For boys who like boys who like joysticks!


« Howlin' For More Rock Band DLC | Main | Space Invaders: Feeding Your God Complex Since 1978 »

Hands On: Ni No Kuni: Wrath Of The White Witch

Golden Grove_02.jpg

In case I wasn't already excited enough about the January 22, 2013, release of Ni no Kuni: Wrath of the White Witch, I was able to actually demo a section of the game at a special preview event held by Namco Bandai today. So basically, January 22 can't come soon enough!

The section of the game that I played through was a very linear area that sent you battling minor enemies up until the final boss, which was a forest spirit that you had to defeat to bring to its senses. By this point in the game — which is about 30-40 minutes in, I was told — Oliver already has some spells and a familiar, which he can send into battle.

Being a team-up of Level-5 and Studio Ghibli, I was really hoping that playing the game would be like playing a Miyazaki movie, and that's pretty much what it looks like. The characters are cel-shaded, and they move around a beautifully painted background. What I especially loved were the little character details such as when Oliver skips over rocks or wobbles a little as he carefully crosses a log. Clearly a lot of detail has gone into the animation here.

Battle is real-time, and you can see your enemies on-screen, occasionally giving you the opportunity to sneak around and surprise them from behind for a combat advantage. Unfortunately, they have the same opportunities! Entering battle, you can choose to take on the enemy yourself or send your familiar into battle for you. I tried both, and you can even switch between them during a battle with the L1 trigger. The triggers are also used to cycle through your combat options, like attack, magic attack, defend, and whatnot. But again, the battle is taking place in real time, so you want to act quickly. At least you're free to move around the battle area so as to avoid attacks and prepare your next assault.

Combat was pretty intuitive, and the adorable animations come into play again here, such as when Oliver pulls out his spellbook and waves his wand to cast a fireball. The boss was impressive and large, and because this was clearly still part of the tutorials, little Drippy was giving me advice throughout. During combat, enemies will release green and blue orbs which if collected, refill your health and magic meters. And at the end of the boss fight, the boss released a golden orb, which not only refills your meters, but lets you cast a super-powerful move. If every boss does this, I can see it being kind of cheap, but then again, you have to get them all the way down to a sliver of health before the drop it, so it's more like a fishing move instead of a special attack.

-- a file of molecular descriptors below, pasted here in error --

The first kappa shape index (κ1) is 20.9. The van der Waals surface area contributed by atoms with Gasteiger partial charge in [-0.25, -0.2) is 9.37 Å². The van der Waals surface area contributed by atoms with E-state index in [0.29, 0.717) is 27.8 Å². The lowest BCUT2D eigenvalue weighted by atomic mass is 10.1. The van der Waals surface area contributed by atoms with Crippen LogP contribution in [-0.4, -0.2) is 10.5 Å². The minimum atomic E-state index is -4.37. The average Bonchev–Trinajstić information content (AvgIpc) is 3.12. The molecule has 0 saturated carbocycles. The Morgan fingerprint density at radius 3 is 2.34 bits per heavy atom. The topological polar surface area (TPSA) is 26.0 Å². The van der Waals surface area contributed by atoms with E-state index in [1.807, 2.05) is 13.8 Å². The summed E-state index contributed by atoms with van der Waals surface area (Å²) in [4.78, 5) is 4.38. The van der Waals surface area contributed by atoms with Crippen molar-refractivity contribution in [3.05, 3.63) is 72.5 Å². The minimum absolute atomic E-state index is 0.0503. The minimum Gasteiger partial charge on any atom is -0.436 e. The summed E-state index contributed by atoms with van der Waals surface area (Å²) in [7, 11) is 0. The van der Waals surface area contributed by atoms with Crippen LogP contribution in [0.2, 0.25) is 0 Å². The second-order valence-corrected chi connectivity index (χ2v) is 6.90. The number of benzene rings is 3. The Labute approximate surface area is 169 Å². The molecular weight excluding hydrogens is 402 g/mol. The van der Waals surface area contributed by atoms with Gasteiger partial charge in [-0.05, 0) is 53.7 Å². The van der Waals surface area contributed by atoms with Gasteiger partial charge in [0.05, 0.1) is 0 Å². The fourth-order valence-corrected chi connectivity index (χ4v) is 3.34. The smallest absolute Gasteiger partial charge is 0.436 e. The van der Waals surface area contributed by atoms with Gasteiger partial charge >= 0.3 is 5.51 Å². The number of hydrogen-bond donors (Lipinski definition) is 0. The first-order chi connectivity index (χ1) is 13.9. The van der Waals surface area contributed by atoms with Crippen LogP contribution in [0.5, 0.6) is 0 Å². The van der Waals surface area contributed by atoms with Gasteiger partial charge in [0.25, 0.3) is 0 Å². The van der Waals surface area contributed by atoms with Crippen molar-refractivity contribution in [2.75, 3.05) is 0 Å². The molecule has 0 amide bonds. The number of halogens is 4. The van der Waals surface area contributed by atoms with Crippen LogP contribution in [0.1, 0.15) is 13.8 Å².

The event was held in a large room with various demo stations around, so I couldn't really get a good listen at the soundtrack, though. So I couldn't tell you if Joe Hisaishi's score is spectacular, although I assume it is. I did hear them speaking English, but don't worry — there is an option to have the original Japanese audio track with subtitles. The cutscenes I viewed were all done with the in-game graphics engine, but I'm sure the animated cutscenes will blend well, because the in-game graphics do a fine job of replicating the Ghibli look.

After defeating the boss, I saw a quick demo of the world map, which is expansive, and contains various wandering enemies of different sizes that you can try to avoid or not depending on your mood. Although there was a really big one with antlers at the top of a mesa that I think I would probably avoid until I'd leveled up quite a bit more! There are towns to explore in this world and people to talk to and sidequests to do, but that was all left as a big tease for me. All I got to play was a quick linear combat level from early in the game.

Sadly, Namco Bandai doesn't have the rights to the 3DS game that was released in Japan, only the PlayStation 3 one. So while there's still no news on whether or not the portable game will hit US shores, we only have to wait five short months to play Ni no Kuni here in North America. Okay, I lie. Five long months. (Also, I'm afraid that actually playing the game may have pushed me over the edge into shelling out the extra cash for the Collector's Edition!)


Rod K said:

Sure I read somewhere that the 3ds version won't be coming because of the cost of translating and producing the spell book that comes with the game?

And girls who like girls who like rumble packs!

Twitter Feed

Recent Comments

Rod K on Hands On: Ni No Kuni: Wrath Of The White Witch: Sure I read somewhere that the 3ds version won't be coming because of the cost of translating and producing the...

GGP Mailing List

Are you gay and working in the games industry? If you are interested in networking with other folks like you within the industry, try joining the Gay Game-Industry Professionals mailing list. Click here for all the details!


The GayGamer Store

  • Help support GayGamer by purchasing your items through our store!

All rights reserved © 2006-2010 FAD Media, Inc.